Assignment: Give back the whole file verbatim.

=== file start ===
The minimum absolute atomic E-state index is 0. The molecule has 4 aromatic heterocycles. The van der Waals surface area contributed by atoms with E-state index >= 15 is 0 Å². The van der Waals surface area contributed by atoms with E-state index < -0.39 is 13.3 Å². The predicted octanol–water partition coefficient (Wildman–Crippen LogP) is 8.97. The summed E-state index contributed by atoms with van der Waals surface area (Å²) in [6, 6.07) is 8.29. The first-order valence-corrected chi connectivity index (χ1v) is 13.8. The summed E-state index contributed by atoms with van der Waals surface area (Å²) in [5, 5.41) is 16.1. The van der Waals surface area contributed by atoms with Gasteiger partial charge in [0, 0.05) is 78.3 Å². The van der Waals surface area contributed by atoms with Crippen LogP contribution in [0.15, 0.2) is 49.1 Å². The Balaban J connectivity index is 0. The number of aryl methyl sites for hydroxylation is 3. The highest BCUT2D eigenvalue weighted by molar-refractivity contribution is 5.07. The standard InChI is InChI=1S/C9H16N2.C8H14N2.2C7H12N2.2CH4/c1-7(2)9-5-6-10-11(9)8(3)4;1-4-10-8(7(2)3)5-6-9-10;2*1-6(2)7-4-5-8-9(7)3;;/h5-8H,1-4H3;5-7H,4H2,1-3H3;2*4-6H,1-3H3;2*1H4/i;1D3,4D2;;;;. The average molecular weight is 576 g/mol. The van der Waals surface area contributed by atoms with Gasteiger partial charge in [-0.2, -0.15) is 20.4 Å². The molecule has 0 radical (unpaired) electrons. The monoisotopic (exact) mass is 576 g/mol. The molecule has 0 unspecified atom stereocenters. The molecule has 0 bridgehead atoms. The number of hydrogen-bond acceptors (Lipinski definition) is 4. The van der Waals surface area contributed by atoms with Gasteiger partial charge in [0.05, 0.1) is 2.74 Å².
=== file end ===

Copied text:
The minimum absolute atomic E-state index is 0. The molecule has 4 aromatic heterocycles. The van der Waals surface area contributed by atoms with E-state index >= 15 is 0 Å². The van der Waals surface area contributed by atoms with E-state index < -0.39 is 13.3 Å². The predicted octanol–water partition coefficient (Wildman–Crippen LogP) is 8.97. The summed E-state index contributed by atoms with van der Waals surface area (Å²) in [6, 6.07) is 8.29. The first-order valence-corrected chi connectivity index (χ1v) is 13.8. The summed E-state index contributed by atoms with van der Waals surface area (Å²) in [5, 5.41) is 16.1. The van der Waals surface area contributed by atoms with Gasteiger partial charge in [0, 0.05) is 78.3 Å². The van der Waals surface area contributed by atoms with Crippen LogP contribution in [0.15, 0.2) is 49.1 Å². The Balaban J connectivity index is 0. The number of aryl methyl sites for hydroxylation is 3. The highest BCUT2D eigenvalue weighted by molar-refractivity contribution is 5.07. The standard InChI is InChI=1S/C9H16N2.C8H14N2.2C7H12N2.2CH4/c1-7(2)9-5-6-10-11(9)8(3)4;1-4-10-8(7(2)3)5-6-9-10;2*1-6(2)7-4-5-8-9(7)3;;/h5-8H,1-4H3;5-7H,4H2,1-3H3;2*4-6H,1-3H3;2*1H4/i;1D3,4D2;;;;. The average molecular weight is 576 g/mol. The van der Waals surface area contributed by atoms with Gasteiger partial charge in [-0.2, -0.15) is 20.4 Å². The molecule has 0 radical (unpaired) electrons. The monoisotopic (exact) mass is 576 g/mol. The molecule has 0 unspecified atom stereocenters. The molecule has 0 bridgehead atoms. The number of hydrogen-bond acceptors (Lipinski definition) is 4. The van der Waals surface area contributed by atoms with Gasteiger partial charge in [0.05, 0.1) is 2.74 Å².